Word to the wise: book during work hours. Tell your boss
you're sick or schedule some emergency dental work with a
doctor who never keeps schedules, but going to the
California Academy of Sciences for a Behind-the-Scenes Tour
during work hours almost ensures that your tour group will
be tiny, if not non-existent such as it was for me. Guided
tours are awesome, but private guided tours are the
My tour guide was Lee from Minnesota. Lee led me up to
the living roof as in roof that has plants living on it, not
roof with a couch and TV and tacky pictures of in-laws first
and onto a part of the roof where no one else could go where
she showed me the whale bones they were bleaching for
preservation. Apparently, the California Academy of Sciences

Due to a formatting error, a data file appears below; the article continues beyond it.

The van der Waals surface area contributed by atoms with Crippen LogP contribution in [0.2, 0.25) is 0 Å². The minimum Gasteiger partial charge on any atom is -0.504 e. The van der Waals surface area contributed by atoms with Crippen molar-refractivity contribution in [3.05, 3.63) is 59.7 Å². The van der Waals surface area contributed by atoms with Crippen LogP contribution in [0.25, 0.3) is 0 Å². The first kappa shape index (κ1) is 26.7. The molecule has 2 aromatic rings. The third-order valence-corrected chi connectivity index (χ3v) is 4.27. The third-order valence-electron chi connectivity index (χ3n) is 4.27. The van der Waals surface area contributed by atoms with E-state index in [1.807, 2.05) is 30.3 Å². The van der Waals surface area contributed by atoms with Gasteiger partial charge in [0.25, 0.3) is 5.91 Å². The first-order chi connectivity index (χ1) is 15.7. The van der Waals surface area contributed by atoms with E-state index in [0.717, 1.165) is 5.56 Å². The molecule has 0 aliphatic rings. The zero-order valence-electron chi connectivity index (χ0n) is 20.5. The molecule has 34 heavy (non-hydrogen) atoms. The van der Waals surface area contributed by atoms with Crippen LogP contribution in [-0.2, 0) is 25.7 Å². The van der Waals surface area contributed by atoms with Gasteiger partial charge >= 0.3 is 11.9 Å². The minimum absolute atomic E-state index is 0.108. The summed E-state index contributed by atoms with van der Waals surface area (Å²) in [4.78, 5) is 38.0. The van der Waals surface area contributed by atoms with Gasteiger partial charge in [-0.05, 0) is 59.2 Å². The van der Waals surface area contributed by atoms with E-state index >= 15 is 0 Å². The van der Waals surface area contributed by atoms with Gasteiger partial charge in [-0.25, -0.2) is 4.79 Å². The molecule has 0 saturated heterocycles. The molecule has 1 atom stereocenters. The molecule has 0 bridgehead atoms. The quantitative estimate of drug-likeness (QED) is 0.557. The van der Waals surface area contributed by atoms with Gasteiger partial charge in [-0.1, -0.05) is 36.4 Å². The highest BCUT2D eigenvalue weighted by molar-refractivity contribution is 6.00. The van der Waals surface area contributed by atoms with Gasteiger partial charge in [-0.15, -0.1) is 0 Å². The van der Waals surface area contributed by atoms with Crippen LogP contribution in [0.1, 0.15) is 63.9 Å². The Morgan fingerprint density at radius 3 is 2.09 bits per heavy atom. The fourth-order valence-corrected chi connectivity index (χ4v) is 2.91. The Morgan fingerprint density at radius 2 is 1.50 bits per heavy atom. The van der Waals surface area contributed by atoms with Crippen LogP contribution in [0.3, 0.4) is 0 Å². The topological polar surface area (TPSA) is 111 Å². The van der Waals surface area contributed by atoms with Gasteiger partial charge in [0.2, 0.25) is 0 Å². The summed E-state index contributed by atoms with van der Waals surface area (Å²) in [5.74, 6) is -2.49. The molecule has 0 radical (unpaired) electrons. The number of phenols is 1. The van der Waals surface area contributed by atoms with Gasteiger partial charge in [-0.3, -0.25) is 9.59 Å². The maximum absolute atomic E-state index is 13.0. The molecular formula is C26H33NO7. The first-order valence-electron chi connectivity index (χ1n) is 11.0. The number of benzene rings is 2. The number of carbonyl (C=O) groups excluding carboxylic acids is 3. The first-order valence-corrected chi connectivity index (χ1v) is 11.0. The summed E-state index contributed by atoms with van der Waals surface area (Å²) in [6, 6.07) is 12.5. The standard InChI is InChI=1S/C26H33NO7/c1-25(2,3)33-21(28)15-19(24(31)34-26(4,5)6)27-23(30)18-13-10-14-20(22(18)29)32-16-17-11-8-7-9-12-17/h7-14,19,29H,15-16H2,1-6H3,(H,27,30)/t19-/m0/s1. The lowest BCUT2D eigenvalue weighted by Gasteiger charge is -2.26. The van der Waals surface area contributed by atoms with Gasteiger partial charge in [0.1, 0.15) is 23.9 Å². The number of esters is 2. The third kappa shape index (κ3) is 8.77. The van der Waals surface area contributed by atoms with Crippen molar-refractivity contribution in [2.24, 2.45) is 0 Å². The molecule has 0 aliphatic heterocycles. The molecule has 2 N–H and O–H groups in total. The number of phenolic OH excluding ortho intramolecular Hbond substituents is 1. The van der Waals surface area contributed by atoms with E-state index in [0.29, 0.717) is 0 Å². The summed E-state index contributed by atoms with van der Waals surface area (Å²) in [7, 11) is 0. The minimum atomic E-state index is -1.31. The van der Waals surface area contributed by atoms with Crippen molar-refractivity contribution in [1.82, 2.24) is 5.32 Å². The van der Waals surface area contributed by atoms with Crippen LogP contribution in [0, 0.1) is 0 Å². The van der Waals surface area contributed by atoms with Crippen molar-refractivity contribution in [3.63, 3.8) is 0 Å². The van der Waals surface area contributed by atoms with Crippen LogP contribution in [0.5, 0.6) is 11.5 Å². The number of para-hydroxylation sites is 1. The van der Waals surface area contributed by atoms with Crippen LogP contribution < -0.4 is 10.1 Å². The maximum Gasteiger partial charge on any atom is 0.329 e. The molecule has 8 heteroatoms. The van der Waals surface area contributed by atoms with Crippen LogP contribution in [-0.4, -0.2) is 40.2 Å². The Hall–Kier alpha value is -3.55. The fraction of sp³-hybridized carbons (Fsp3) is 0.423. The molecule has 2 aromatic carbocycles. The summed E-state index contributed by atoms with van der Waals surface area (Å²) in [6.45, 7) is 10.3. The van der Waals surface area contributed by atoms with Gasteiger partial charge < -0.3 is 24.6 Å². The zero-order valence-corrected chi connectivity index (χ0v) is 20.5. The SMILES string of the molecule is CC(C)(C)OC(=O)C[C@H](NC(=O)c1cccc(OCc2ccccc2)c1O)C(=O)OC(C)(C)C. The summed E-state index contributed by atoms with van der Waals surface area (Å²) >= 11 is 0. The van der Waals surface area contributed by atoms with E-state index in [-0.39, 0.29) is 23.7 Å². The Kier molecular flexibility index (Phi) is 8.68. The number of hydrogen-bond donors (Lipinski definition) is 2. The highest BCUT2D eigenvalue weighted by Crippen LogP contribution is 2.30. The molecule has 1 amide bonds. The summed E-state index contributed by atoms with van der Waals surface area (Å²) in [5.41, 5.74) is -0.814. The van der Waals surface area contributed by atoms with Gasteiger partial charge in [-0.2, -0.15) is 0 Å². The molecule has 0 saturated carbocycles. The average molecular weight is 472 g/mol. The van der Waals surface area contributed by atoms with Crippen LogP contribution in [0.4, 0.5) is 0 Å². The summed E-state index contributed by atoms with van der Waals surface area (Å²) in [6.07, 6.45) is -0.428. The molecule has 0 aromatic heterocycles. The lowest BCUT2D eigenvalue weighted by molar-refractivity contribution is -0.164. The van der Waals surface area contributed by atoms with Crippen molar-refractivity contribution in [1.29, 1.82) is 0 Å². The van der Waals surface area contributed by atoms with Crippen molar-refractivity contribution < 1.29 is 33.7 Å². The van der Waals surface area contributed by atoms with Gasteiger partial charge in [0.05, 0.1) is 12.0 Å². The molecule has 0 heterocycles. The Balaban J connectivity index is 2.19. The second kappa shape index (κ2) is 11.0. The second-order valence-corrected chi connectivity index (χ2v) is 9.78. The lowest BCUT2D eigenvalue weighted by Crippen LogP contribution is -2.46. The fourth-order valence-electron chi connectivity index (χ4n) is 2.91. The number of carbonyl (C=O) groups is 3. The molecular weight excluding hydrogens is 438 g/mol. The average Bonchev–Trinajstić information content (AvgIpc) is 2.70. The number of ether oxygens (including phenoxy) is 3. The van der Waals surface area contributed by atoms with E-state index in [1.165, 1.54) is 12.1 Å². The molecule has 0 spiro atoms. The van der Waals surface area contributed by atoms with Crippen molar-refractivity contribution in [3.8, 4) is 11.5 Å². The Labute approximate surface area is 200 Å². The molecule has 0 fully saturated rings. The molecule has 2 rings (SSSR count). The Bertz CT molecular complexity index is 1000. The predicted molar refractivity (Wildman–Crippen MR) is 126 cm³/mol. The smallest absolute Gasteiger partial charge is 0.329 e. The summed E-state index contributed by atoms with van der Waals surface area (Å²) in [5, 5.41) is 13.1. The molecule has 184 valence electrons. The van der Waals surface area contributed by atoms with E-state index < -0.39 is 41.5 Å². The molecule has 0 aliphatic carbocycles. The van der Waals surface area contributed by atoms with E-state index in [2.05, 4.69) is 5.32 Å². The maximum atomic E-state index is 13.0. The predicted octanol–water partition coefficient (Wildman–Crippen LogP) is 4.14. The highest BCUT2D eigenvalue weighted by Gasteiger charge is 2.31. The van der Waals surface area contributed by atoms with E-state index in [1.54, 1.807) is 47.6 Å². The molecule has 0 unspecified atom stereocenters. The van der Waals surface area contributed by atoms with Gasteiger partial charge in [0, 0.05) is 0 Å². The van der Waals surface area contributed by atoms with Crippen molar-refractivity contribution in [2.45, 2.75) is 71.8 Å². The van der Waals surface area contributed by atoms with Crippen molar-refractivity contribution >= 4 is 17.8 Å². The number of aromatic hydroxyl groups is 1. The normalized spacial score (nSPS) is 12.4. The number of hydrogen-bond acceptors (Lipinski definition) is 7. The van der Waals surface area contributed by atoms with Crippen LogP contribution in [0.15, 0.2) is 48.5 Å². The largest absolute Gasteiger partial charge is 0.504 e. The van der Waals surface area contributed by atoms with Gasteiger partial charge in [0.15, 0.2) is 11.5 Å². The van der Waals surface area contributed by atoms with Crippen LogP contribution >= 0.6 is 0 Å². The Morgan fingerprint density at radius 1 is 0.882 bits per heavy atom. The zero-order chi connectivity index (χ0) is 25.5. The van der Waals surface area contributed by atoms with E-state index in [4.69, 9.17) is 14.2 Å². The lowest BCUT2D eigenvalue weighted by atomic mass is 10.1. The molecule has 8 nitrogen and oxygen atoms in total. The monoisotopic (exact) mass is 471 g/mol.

is part of a beached whale watch group and will travel for
beached whales up and down 500 miles of California
coastline. Everyone needs a hobby, yeah?
From the roof, we went into the biology wing, where I let
into both plant and mammal sample storage rooms. In 20
minutes' time, I saw and held samples from the original
academy, saved by a scientist who ran into a burning
building during the earthquake in 1906 and then walked
through a hallway of ethanol-filled jars preserving mammals
not for the squeamish.
All throughout the tour, Lee peppered me with information
not only about the science I was witness to, but also the
history of the building and the practice of the academy.
Technically not a museum, the research done at the academy
disqualifies it from such a classification. Rather than just
be interested in preservation, the scientists there ask
where, when, how, and why about every what.
To the person who watches a movie, play, or even magic
trick and wonders, 'how,' this is the perfect tour. Five
stars to Lee, five stars to the California Academy of
Sciences, and five stars to the albino alligator who I'm
pretty sure was named Frank.